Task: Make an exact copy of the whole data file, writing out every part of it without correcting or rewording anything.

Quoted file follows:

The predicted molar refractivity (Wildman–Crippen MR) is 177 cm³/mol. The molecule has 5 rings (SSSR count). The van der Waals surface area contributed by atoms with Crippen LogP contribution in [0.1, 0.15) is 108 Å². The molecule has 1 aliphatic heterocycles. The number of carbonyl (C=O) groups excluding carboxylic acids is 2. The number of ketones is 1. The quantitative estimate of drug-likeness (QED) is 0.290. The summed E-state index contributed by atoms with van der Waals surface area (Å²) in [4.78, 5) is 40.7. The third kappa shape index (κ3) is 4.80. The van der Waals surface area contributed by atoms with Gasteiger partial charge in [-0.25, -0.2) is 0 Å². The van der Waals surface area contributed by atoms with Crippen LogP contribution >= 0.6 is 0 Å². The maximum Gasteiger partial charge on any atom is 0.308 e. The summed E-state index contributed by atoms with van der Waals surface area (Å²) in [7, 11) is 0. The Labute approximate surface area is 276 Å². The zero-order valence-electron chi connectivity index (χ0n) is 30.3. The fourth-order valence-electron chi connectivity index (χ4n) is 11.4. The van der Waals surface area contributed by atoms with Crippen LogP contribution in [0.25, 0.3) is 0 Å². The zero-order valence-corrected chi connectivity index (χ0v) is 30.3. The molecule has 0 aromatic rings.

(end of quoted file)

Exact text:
The predicted molar refractivity (Wildman–Crippen MR) is 177 cm³/mol. The molecule has 5 rings (SSSR count). The van der Waals surface area contributed by atoms with Crippen LogP contribution in [0.1, 0.15) is 108 Å². The molecule has 1 aliphatic heterocycles. The number of carbonyl (C=O) groups excluding carboxylic acids is 2. The number of ketones is 1. The quantitative estimate of drug-likeness (QED) is 0.290. The summed E-state index contributed by atoms with van der Waals surface area (Å²) in [4.78, 5) is 40.7. The third kappa shape index (κ3) is 4.80. The van der Waals surface area contributed by atoms with Gasteiger partial charge in [-0.25, -0.2) is 0 Å². The van der Waals surface area contributed by atoms with Crippen LogP contribution >= 0.6 is 0 Å². The maximum Gasteiger partial charge on any atom is 0.308 e. The summed E-state index contributed by atoms with van der Waals surface area (Å²) in [7, 11) is 0. The Labute approximate surface area is 276 Å². The zero-order valence-electron chi connectivity index (χ0n) is 30.3. The fourth-order valence-electron chi connectivity index (χ4n) is 11.4. The van der Waals surface area contributed by atoms with Crippen LogP contribution in [0.25, 0.3) is 0 Å². The zero-order valence-corrected chi connectivity index (χ0v) is 30.3. The molecule has 0 aromatic rings.